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Over a period of four years the artist Trine Søndergaard patiently gathered the images in the series Interior. Revisiting and returning to the winter rooms of the uninhabited Danish manors she has chosen as the latest sites for her unique precision and sensibility - and continuing interrogation of the photographic image.

The manors had been empty for over a half century when she first arrived. A shell of the past - their rooms stripped and devoid of life. There are clear associations with the 19th century Danish painter Vilhelm Hammershøi: the harmonic tonality of a palette of greys, the acute awareness and rendering of light. Søndergaard mirrors thismasterly use of natural light – slowly, painstakingly drawing out the muted nuances of dusty white on white, challenging perceptions of the instantaneousness of photography – especially in the digital age.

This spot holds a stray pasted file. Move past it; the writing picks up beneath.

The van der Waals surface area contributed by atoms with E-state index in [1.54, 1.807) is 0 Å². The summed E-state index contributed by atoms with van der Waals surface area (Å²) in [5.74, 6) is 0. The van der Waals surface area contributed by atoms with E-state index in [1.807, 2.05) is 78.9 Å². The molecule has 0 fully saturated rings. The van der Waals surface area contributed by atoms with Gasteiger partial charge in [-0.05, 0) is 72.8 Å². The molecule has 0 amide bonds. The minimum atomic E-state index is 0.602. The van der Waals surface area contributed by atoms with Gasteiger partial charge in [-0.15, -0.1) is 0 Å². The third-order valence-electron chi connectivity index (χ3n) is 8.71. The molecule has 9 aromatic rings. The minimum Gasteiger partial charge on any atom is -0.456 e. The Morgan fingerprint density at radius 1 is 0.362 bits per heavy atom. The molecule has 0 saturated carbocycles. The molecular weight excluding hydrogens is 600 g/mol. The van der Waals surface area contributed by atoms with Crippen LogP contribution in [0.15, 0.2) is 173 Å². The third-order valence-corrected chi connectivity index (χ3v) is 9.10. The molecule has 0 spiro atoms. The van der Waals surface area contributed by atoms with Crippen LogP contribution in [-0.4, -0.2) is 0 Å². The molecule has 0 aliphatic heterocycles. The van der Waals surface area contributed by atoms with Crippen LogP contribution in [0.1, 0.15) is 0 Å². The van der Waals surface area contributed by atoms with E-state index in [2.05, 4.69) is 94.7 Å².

In Interior the exposure is long - as is the perspective. The tunneling depth of doors beyond doors, the many staircases ending at a window and the view beyond – altars to the image and the light outside the damp decay of the manors' thick walls.

A visual and thematic continuation of her former portrait series Monochrome Portraits and Strude, the images in Interior explore an inner state of mind - probing what is usually concealed and hidden from view. Only here the images, like the buildings, are uninhabited. The only human traces captured in the waning light are ghostly footprints, and words scratched into the petrified dust on an attic window that can no longer be closed. Open to the elements – the interior and exterior no longer hermetically sealed.